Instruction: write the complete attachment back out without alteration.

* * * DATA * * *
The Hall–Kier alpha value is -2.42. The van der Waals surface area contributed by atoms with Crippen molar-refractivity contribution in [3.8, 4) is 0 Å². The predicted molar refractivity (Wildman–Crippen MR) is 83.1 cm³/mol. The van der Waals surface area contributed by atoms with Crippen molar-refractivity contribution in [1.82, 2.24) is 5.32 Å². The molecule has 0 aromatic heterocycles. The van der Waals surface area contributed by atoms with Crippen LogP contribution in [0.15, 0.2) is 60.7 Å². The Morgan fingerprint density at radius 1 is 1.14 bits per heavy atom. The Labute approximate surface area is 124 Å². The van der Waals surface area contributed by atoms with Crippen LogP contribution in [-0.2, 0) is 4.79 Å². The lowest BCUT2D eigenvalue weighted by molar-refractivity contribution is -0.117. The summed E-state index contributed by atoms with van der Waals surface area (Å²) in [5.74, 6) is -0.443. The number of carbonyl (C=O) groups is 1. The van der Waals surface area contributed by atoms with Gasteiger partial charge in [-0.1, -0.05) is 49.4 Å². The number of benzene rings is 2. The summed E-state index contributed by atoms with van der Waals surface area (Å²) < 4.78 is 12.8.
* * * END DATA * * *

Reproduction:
The Hall–Kier alpha value is -2.42. The van der Waals surface area contributed by atoms with Crippen molar-refractivity contribution in [3.8, 4) is 0 Å². The predicted molar refractivity (Wildman–Crippen MR) is 83.1 cm³/mol. The van der Waals surface area contributed by atoms with Crippen molar-refractivity contribution in [1.82, 2.24) is 5.32 Å². The molecule has 0 aromatic heterocycles. The van der Waals surface area contributed by atoms with Crippen LogP contribution in [0.15, 0.2) is 60.7 Å². The Morgan fingerprint density at radius 1 is 1.14 bits per heavy atom. The Labute approximate surface area is 124 Å². The van der Waals surface area contributed by atoms with Crippen LogP contribution in [-0.2, 0) is 4.79 Å². The lowest BCUT2D eigenvalue weighted by molar-refractivity contribution is -0.117. The summed E-state index contributed by atoms with van der Waals surface area (Å²) in [5.74, 6) is -0.443. The number of carbonyl (C=O) groups is 1. The van der Waals surface area contributed by atoms with Gasteiger partial charge in [-0.1, -0.05) is 49.4 Å². The number of benzene rings is 2. The summed E-state index contributed by atoms with van der Waals surface area (Å²) < 4.78 is 12.8.